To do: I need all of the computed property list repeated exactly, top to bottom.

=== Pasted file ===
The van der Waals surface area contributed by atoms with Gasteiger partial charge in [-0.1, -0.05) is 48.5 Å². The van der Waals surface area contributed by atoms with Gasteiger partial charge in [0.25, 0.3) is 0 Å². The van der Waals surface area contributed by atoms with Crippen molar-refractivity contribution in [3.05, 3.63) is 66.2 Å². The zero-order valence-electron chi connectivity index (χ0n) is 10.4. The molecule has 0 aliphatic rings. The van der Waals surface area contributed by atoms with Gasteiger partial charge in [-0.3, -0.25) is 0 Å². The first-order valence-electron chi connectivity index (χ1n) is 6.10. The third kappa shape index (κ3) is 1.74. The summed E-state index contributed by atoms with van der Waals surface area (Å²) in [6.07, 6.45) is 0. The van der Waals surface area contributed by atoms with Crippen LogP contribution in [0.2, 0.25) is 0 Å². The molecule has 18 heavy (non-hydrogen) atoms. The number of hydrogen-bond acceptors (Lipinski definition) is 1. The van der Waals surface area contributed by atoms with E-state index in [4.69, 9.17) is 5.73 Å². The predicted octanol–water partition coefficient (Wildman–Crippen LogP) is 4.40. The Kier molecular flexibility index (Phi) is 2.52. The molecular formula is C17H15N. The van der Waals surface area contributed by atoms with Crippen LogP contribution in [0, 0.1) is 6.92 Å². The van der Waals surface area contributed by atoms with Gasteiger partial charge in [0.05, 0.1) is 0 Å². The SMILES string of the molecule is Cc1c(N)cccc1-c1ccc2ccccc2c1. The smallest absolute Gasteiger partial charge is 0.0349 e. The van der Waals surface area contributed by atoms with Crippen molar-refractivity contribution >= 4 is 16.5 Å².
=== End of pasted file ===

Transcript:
The van der Waals surface area contributed by atoms with Gasteiger partial charge in [-0.1, -0.05) is 48.5 Å². The van der Waals surface area contributed by atoms with Gasteiger partial charge in [0.25, 0.3) is 0 Å². The van der Waals surface area contributed by atoms with Crippen molar-refractivity contribution in [3.05, 3.63) is 66.2 Å². The zero-order valence-electron chi connectivity index (χ0n) is 10.4. The molecule has 0 aliphatic rings. The van der Waals surface area contributed by atoms with Gasteiger partial charge in [-0.3, -0.25) is 0 Å². The first-order valence-electron chi connectivity index (χ1n) is 6.10. The third kappa shape index (κ3) is 1.74. The summed E-state index contributed by atoms with van der Waals surface area (Å²) in [6.07, 6.45) is 0. The van der Waals surface area contributed by atoms with Crippen LogP contribution in [0.2, 0.25) is 0 Å². The molecule has 18 heavy (non-hydrogen) atoms. The number of hydrogen-bond acceptors (Lipinski definition) is 1. The van der Waals surface area contributed by atoms with E-state index in [4.69, 9.17) is 5.73 Å². The predicted octanol–water partition coefficient (Wildman–Crippen LogP) is 4.40. The Kier molecular flexibility index (Phi) is 2.52. The molecular formula is C17H15N. The van der Waals surface area contributed by atoms with Crippen LogP contribution in [0, 0.1) is 6.92 Å². The van der Waals surface area contributed by atoms with Gasteiger partial charge in [0.05, 0.1) is 0 Å². The SMILES string of the molecule is Cc1c(N)cccc1-c1ccc2ccccc2c1. The smallest absolute Gasteiger partial charge is 0.0349 e. The van der Waals surface area contributed by atoms with Crippen molar-refractivity contribution >= 4 is 16.5 Å².